Galapagos: The Ride of Your Life by Terry Zinn

In Spanish, Galapagos, is related to the word saddle, which describes a certain shell shape covering the land tortoise found on the islands by early Spanish explorers. Saddle could not be a better metaphor for the whole Ecuadorian and Galapagos soft adventure experience. A bucket list favorite for travelers, there’s no better time than now to saddle up for the adventure ride of your life in the Galapagos Islands.
It can not be overstated how important your choice is of a tour company when taking an international trip. The details they know how to handle can make or break your travel experience. Ecoventura ( is heartily recommended for their ease of booking and prolific communication to the myriad of questions and requests I had.
From their extensive web site you gather in most of the preliminary information needed
in planning your bucket list adventure. They also can book pre or post Ecuadorian land tours. We were booked at Quito’s Plaza Grande (” and Swissotel ( for our pre and post cruise hotels, and both offered upscale amenities desired by international travelers.
Ecoventura is committed to green travel, as exemplified by their newly outfitted 20 guest
yacht the M/Y Eric complete with wind turbines and solar panels to supplement energy needs. . Even the local frigid birds join in, as they fly above the ships wind turbines – an anachronistic sight! In 2006, Ecoventura became the first Carbon Neutral operation in Galapagos and Ecuador. As a modern traveler, complete with electronic gadgets like camera battery chargers and a photo editing computer, 110 electrical outlets in the cabins and public areas are a modern necessity and certainly a luxury not found on many adventure ships. Check out their website for a listing of their eco awards.
The Ecoventura fleet includes the sister ships to the M/Y Eric, of the Letty and the Flamingo I. They also have the M/Y Sky Dancer which is booked exclusively for divers and does not offer land tours. The Eric is the perfect combination of land tours, snorkeling and sea kayaking experiences, flavored with surprisingly delicious and diverse meals, shared with congenial fellow explorers. Our guides of Lola and Orlando were exemplary in there knowledge and tour leadership.

The beverages at the bar were limited (the only deficiency I found aboard the Eric.) Even though I was assured they would have martini glasses and could make such, this was not the case. A young fellow traveler took pity on me and created a mock martini glass out of cardboard, aluminum foil and plastic wrap. The good natured gift made up for a lack of on board bar ware.

Upon investigation for my trip I was surprised to find many thousands of human inhabitants on the endangered world heritage site. Even at 650 miles from South Americas’ Ecuadorian mainland, there is the misconception that these islands are so remote that nothing other than wild life is allowed to inhabit this stunning volcanic Archipelago.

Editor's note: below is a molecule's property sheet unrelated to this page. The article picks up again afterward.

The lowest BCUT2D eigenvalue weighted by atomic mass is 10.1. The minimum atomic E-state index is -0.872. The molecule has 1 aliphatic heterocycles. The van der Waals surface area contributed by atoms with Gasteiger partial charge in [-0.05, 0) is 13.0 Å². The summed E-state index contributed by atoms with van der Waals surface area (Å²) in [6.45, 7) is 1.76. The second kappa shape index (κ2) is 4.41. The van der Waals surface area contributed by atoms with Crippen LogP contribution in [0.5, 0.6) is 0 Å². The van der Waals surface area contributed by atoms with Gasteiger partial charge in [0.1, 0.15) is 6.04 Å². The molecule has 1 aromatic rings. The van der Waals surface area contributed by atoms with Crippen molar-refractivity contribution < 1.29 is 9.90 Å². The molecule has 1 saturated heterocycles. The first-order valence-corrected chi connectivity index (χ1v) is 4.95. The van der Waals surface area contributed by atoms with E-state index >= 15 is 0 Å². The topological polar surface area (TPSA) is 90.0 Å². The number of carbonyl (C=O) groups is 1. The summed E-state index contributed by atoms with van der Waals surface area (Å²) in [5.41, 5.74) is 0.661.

A typical day of a week’s exploration would be a 7 am wake up call, breakfast and then an 8:15 departure for an hour or twos land tour. Back on board for lunch, a brief rest and then back to a different locale for either snorkeling and swimming or another land tour.
The famous wildlife still exists in abundance. It was easy in my January visit to see the Nazca, Red and Blue Footed Boobies, with sea lions and marine iguanas in abundance, frigate birds, oaster catchers, sally crabs, lava lizards, penguins, the flightless cormorant (unique to the Galapagos), land iguanas, a variety of Darwin finches among other birds, and of course the name sake Galapagos Land tortoises. Be aware that the Land Tortoise is usually only visible on Santa Cruz Island and not so much in the wild as in corralled areas. This was enlightening to me at how protected they are and how illusive it might be to see one in the true wild. Only in the Galapagos can you come upon a mother frigid bird feeding its young by letting its offspring feed down its throat.
Back on land in Quitos we took a couple of side tours offered by Ecoventura, and had a sampling of Ecuador’s interior. A day’s tour to the Cloud Forest Preserve was tiring, wet but still illuminating. Our guide was congenial, despite muddy trails, but the misty viewing of a variety of hummingbirds at their feeder was mesmerizing.

More rewarding was a day trip north which included the Otavalo market, the largest in South America. We did not visit on their official weekly market day, but there was still a number of vendors with exceptional prices on woven goods. We wished we had purchased more.
A real treat, besides visiting a cascade (waterfall) in a state park, was the welcome and luxurious atmosphere at lunch at the La Mirage – Relais and Chateaux property in Cotacachi Imbabura, in the Highlands of the Andes. R & C properties are known for their exquisite dining experiences, and this was exemplified by our Amuse Bouch served inside wooden music boxes. The gardens were fun to stroll- enjoying the antics of peacocks and quick sightings of other birds. The Martini I ordered was a perfect top off to this delightful visit.
While this Ecuadorian interior visit held delights, my mind still drifts back to the Galapagos Islands. The memory of an up close panga ride (a small rubber powered dingy) along the Fernandina cliffs packed with wildlife including penguins, and cruising the smooth pacific at sunset with beverage in hand, wind in my hair and 360 degrees of unspoiled natural sea beauty, is an experience that can not be taken away with today’s dour economic issues. A trip to the Galapagos is a priceless mental refreshment in a troubled world.